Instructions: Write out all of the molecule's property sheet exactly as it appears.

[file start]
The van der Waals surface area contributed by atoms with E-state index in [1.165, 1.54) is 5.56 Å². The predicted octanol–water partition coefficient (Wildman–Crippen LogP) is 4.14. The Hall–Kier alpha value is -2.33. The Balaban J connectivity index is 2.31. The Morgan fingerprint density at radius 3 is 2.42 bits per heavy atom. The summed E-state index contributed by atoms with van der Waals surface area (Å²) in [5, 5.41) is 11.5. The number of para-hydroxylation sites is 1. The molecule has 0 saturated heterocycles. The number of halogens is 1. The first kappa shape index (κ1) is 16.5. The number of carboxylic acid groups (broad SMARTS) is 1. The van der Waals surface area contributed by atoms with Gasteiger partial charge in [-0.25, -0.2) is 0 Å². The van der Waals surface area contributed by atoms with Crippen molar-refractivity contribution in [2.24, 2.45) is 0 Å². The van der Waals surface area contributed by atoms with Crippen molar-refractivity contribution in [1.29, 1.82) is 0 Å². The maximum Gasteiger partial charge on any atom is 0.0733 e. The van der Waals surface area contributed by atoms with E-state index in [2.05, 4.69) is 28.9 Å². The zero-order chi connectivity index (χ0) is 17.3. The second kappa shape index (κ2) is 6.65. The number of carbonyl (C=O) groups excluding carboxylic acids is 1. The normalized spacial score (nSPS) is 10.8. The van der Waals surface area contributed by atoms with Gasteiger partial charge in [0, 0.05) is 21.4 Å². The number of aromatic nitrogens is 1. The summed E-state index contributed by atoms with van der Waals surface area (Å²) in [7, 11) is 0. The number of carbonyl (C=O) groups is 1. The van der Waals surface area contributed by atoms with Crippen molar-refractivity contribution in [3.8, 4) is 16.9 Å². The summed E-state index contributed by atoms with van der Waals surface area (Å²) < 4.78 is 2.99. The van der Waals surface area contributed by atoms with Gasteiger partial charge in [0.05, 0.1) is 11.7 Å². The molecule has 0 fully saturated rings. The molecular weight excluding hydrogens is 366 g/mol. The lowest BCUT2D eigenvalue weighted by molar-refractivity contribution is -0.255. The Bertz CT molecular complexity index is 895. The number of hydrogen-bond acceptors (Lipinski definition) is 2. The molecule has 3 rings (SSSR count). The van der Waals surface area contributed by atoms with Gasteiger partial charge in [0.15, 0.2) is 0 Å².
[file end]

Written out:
The van der Waals surface area contributed by atoms with E-state index in [1.165, 1.54) is 5.56 Å². The predicted octanol–water partition coefficient (Wildman–Crippen LogP) is 4.14. The Hall–Kier alpha value is -2.33. The Balaban J connectivity index is 2.31. The Morgan fingerprint density at radius 3 is 2.42 bits per heavy atom. The summed E-state index contributed by atoms with van der Waals surface area (Å²) in [5, 5.41) is 11.5. The number of para-hydroxylation sites is 1. The molecule has 0 saturated heterocycles. The number of halogens is 1. The first kappa shape index (κ1) is 16.5. The number of carboxylic acid groups (broad SMARTS) is 1. The van der Waals surface area contributed by atoms with Gasteiger partial charge in [-0.25, -0.2) is 0 Å². The van der Waals surface area contributed by atoms with Crippen molar-refractivity contribution in [2.24, 2.45) is 0 Å². The van der Waals surface area contributed by atoms with Crippen molar-refractivity contribution in [1.29, 1.82) is 0 Å². The maximum Gasteiger partial charge on any atom is 0.0733 e. The van der Waals surface area contributed by atoms with E-state index in [2.05, 4.69) is 28.9 Å². The zero-order chi connectivity index (χ0) is 17.3. The second kappa shape index (κ2) is 6.65. The number of carbonyl (C=O) groups excluding carboxylic acids is 1. The normalized spacial score (nSPS) is 10.8. The van der Waals surface area contributed by atoms with Gasteiger partial charge in [0, 0.05) is 21.4 Å². The number of aromatic nitrogens is 1. The summed E-state index contributed by atoms with van der Waals surface area (Å²) in [7, 11) is 0. The number of carbonyl (C=O) groups is 1. The van der Waals surface area contributed by atoms with Crippen molar-refractivity contribution in [3.8, 4) is 16.9 Å². The summed E-state index contributed by atoms with van der Waals surface area (Å²) < 4.78 is 2.99. The van der Waals surface area contributed by atoms with Gasteiger partial charge in [0.05, 0.1) is 11.7 Å². The molecule has 0 fully saturated rings. The molecular weight excluding hydrogens is 366 g/mol. The lowest BCUT2D eigenvalue weighted by molar-refractivity contribution is -0.255. The Bertz CT molecular complexity index is 895. The number of hydrogen-bond acceptors (Lipinski definition) is 2. The molecule has 3 rings (SSSR count). The van der Waals surface area contributed by atoms with Gasteiger partial charge in [0.15, 0.2) is 0 Å².